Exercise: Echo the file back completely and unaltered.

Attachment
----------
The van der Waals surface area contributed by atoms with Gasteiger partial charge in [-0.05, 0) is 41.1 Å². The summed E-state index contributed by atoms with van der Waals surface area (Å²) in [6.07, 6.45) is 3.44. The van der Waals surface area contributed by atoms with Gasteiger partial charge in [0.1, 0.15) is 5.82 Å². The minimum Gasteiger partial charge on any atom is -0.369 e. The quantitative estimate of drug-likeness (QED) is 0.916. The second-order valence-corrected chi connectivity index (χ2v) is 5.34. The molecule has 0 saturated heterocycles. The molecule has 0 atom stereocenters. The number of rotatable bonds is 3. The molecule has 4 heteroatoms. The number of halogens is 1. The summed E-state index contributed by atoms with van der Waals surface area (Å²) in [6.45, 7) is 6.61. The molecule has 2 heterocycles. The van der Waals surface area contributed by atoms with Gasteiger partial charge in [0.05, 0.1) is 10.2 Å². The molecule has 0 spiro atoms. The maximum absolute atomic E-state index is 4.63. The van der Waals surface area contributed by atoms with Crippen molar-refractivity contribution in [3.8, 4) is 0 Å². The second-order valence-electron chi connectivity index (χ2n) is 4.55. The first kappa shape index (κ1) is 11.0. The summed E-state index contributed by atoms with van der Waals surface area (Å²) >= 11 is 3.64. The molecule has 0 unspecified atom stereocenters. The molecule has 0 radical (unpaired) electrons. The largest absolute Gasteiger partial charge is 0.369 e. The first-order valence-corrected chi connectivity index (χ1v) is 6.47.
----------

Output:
The van der Waals surface area contributed by atoms with Gasteiger partial charge in [-0.05, 0) is 41.1 Å². The summed E-state index contributed by atoms with van der Waals surface area (Å²) in [6.07, 6.45) is 3.44. The van der Waals surface area contributed by atoms with Gasteiger partial charge in [0.1, 0.15) is 5.82 Å². The minimum Gasteiger partial charge on any atom is -0.369 e. The quantitative estimate of drug-likeness (QED) is 0.916. The second-order valence-corrected chi connectivity index (χ2v) is 5.34. The molecule has 0 saturated heterocycles. The molecule has 0 atom stereocenters. The number of rotatable bonds is 3. The molecule has 4 heteroatoms. The number of halogens is 1. The summed E-state index contributed by atoms with van der Waals surface area (Å²) in [6.45, 7) is 6.61. The molecule has 2 heterocycles. The van der Waals surface area contributed by atoms with Gasteiger partial charge in [0.05, 0.1) is 10.2 Å². The molecule has 0 spiro atoms. The maximum absolute atomic E-state index is 4.63. The van der Waals surface area contributed by atoms with Crippen molar-refractivity contribution in [3.8, 4) is 0 Å². The second-order valence-electron chi connectivity index (χ2n) is 4.55. The first kappa shape index (κ1) is 11.0. The summed E-state index contributed by atoms with van der Waals surface area (Å²) >= 11 is 3.64. The molecule has 0 unspecified atom stereocenters. The molecule has 0 radical (unpaired) electrons. The largest absolute Gasteiger partial charge is 0.369 e. The first-order valence-corrected chi connectivity index (χ1v) is 6.47.